I'm sorry, but that did make me smile! Reminds me of when I was teaching calc, I would tell my students that if they forgot the +C in an indefinite integral, their grade would be C+! Actually, I wasn't kidding...

BTW, there are many more of these at the above web site. Many are one-liners with that twisted sense of humor characteristic of Steven Wright or Jackie Vernon. I will not apologize for laughing!

Here are a few more...

1) Save the Whales -- collect the whole set.

2) If you believe in telekinesis, raise my hand...

3) The early bird may catch the worm, but it's the 2nd mouse that gets the cheese.

Ok, enuf' already (for now)...

I was once told about a job interview for a high school Math teacher position where the applicant was shown two ways to get an integral which yielded two apparently different results:

ln(2x)+ c, and

ln(x) + c ,

and was asked to explain what the issue was.

Do you have any good Math teacher interview stories?

Labels:
calculus,
humour,
interviews

## Thursday, March 6, 2008

### Large Numbers

I have come across three resources on this topic lately:

The first is a swf from an Australian e-card company. I believe this was the song sung to convince a woman to give up her liver in Monty Python's Meaning of Life.

The second is a fascinating set of images meant to give perspective to numbers like

one million plastic cups; the number used on airline flights in the US every six hours.

The third is the Power of 10 video, which many of us remember watching in Science class. The field of view expands out to the universe and then back in to the atomic level.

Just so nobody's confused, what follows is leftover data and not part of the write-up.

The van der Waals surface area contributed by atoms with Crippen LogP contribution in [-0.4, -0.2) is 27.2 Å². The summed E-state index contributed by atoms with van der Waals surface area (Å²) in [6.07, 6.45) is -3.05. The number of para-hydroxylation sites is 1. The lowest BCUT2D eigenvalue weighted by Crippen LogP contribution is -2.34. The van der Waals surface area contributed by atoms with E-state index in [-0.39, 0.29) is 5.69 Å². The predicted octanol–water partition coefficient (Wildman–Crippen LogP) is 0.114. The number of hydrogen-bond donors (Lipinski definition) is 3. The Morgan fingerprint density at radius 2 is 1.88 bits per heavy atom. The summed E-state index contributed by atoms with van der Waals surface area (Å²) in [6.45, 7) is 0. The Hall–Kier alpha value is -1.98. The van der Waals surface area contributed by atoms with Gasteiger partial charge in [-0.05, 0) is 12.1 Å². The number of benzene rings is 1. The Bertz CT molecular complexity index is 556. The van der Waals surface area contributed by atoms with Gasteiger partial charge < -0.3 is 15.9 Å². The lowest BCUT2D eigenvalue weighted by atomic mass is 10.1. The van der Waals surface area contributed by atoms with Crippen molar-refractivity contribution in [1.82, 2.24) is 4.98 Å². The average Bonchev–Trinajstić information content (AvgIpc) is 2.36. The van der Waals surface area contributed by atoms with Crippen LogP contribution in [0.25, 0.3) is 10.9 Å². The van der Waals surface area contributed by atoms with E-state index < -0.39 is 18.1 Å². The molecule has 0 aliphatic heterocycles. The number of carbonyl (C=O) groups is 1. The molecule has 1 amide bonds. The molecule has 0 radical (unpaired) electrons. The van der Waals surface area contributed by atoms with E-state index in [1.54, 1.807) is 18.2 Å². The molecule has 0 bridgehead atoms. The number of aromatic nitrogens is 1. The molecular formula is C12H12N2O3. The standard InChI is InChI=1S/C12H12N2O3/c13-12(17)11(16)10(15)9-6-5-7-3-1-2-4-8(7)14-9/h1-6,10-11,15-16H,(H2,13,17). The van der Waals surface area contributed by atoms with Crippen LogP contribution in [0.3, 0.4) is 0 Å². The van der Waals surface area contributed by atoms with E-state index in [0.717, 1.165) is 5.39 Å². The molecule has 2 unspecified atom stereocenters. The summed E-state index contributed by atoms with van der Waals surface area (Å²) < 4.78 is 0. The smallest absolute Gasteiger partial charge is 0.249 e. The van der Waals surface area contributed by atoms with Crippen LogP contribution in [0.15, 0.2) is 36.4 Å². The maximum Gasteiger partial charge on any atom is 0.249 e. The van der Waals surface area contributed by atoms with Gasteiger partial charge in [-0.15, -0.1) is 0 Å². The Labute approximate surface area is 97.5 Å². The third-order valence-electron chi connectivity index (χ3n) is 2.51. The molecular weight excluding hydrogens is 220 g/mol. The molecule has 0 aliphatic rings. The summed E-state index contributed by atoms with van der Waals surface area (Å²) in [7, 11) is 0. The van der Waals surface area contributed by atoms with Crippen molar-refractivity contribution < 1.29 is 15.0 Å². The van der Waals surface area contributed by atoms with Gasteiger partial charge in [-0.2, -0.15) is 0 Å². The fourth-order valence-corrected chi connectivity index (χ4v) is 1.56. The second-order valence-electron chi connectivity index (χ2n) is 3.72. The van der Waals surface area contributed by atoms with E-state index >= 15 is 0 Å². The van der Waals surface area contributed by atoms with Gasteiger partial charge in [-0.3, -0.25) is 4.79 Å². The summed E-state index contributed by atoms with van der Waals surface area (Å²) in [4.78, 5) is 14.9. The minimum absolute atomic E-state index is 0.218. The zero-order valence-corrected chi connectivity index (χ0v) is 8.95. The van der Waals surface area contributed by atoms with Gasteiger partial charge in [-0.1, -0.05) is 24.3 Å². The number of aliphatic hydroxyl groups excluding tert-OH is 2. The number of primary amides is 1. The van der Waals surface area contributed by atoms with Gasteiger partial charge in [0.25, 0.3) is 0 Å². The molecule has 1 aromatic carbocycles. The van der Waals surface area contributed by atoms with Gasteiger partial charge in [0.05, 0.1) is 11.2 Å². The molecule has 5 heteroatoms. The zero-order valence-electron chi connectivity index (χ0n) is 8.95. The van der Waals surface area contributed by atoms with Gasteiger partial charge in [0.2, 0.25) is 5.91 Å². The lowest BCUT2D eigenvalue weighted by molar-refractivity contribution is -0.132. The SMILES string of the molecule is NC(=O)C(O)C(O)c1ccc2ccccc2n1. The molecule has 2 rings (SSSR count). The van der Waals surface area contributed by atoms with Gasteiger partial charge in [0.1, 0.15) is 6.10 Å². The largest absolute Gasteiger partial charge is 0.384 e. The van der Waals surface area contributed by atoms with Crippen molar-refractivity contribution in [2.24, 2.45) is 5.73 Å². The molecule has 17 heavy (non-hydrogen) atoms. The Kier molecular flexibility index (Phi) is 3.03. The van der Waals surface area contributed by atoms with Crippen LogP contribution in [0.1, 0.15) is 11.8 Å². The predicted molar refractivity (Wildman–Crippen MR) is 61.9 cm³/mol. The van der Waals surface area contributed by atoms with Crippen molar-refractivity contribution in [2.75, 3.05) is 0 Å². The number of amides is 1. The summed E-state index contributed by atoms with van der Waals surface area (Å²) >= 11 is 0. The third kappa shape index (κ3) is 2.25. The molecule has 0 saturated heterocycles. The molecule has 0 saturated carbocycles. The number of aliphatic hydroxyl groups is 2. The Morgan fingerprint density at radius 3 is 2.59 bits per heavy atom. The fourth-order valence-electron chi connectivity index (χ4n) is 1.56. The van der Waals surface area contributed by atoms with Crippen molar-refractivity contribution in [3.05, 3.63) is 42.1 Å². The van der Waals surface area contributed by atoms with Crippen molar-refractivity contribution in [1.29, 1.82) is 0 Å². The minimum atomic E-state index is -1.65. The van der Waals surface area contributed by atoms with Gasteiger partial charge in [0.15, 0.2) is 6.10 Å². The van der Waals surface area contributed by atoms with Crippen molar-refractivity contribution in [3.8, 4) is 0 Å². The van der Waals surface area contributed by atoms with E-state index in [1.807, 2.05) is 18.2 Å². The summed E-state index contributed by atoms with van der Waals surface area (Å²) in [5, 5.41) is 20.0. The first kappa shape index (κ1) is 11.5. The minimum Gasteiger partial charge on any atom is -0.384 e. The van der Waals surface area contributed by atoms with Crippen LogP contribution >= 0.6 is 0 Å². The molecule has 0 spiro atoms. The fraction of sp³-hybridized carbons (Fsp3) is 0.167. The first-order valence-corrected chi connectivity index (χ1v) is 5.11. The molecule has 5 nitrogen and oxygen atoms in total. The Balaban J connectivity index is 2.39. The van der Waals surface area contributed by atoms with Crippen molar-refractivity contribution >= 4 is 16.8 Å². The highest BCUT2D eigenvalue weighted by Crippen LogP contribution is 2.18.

Do you have any favorite resources to give students a sense of scale?

The first is a swf from an Australian e-card company. I believe this was the song sung to convince a woman to give up her liver in Monty Python's Meaning of Life.

The second is a fascinating set of images meant to give perspective to numbers like

one million plastic cups; the number used on airline flights in the US every six hours.

The third is the Power of 10 video, which many of us remember watching in Science class. The field of view expands out to the universe and then back in to the atomic level.

Do you have any favorite resources to give students a sense of scale?

Labels:
large numbers,
math,
video,
zoom

## Saturday, March 1, 2008

### Does Microsoft have a sense of humour?

This video about the Office Developer Guy may be evidence that they do.

Where do I get a whiteboard for the shower?

Where do I get a whiteboard for the shower?